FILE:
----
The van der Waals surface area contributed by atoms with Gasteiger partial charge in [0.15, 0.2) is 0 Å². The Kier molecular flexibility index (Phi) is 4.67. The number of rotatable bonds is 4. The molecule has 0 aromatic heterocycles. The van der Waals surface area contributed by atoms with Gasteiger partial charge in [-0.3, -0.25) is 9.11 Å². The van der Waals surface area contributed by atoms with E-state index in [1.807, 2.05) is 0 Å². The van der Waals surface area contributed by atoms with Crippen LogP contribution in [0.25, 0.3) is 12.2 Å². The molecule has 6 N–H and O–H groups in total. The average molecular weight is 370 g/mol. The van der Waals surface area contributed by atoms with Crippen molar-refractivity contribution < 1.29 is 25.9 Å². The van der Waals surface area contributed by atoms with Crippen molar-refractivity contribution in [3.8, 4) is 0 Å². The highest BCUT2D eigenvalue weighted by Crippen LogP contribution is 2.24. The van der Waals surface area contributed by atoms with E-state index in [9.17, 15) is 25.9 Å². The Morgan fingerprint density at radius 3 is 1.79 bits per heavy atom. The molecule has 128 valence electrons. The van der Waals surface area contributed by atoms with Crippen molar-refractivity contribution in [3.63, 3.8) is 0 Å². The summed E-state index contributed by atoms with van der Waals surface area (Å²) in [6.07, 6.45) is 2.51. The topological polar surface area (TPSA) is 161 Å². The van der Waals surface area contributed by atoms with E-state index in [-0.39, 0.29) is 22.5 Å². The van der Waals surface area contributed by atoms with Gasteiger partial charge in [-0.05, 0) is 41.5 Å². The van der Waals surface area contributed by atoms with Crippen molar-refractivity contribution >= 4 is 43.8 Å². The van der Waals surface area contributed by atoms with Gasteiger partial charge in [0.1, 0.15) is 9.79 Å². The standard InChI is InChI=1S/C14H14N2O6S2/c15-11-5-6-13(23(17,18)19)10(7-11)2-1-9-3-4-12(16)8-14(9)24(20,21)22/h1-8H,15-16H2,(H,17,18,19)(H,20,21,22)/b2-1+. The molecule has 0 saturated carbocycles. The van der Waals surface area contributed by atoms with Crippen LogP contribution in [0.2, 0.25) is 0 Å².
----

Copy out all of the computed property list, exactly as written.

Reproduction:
The van der Waals surface area contributed by atoms with Gasteiger partial charge in [0.15, 0.2) is 0 Å². The Kier molecular flexibility index (Phi) is 4.67. The number of rotatable bonds is 4. The molecule has 0 aromatic heterocycles. The van der Waals surface area contributed by atoms with Gasteiger partial charge in [-0.3, -0.25) is 9.11 Å². The van der Waals surface area contributed by atoms with E-state index in [1.807, 2.05) is 0 Å². The van der Waals surface area contributed by atoms with Crippen LogP contribution in [0.25, 0.3) is 12.2 Å². The molecule has 6 N–H and O–H groups in total. The average molecular weight is 370 g/mol. The van der Waals surface area contributed by atoms with Crippen molar-refractivity contribution < 1.29 is 25.9 Å². The van der Waals surface area contributed by atoms with Crippen molar-refractivity contribution in [3.8, 4) is 0 Å². The highest BCUT2D eigenvalue weighted by Crippen LogP contribution is 2.24. The van der Waals surface area contributed by atoms with E-state index in [9.17, 15) is 25.9 Å². The Morgan fingerprint density at radius 3 is 1.79 bits per heavy atom. The molecule has 128 valence electrons. The van der Waals surface area contributed by atoms with Crippen molar-refractivity contribution in [3.63, 3.8) is 0 Å². The summed E-state index contributed by atoms with van der Waals surface area (Å²) in [6.07, 6.45) is 2.51. The topological polar surface area (TPSA) is 161 Å². The van der Waals surface area contributed by atoms with E-state index in [-0.39, 0.29) is 22.5 Å². The van der Waals surface area contributed by atoms with Gasteiger partial charge in [-0.05, 0) is 41.5 Å². The van der Waals surface area contributed by atoms with Crippen molar-refractivity contribution >= 4 is 43.8 Å². The van der Waals surface area contributed by atoms with Gasteiger partial charge in [0.1, 0.15) is 9.79 Å². The standard InChI is InChI=1S/C14H14N2O6S2/c15-11-5-6-13(23(17,18)19)10(7-11)2-1-9-3-4-12(16)8-14(9)24(20,21)22/h1-8H,15-16H2,(H,17,18,19)(H,20,21,22)/b2-1+. The molecule has 0 saturated carbocycles. The van der Waals surface area contributed by atoms with Crippen LogP contribution in [0.2, 0.25) is 0 Å².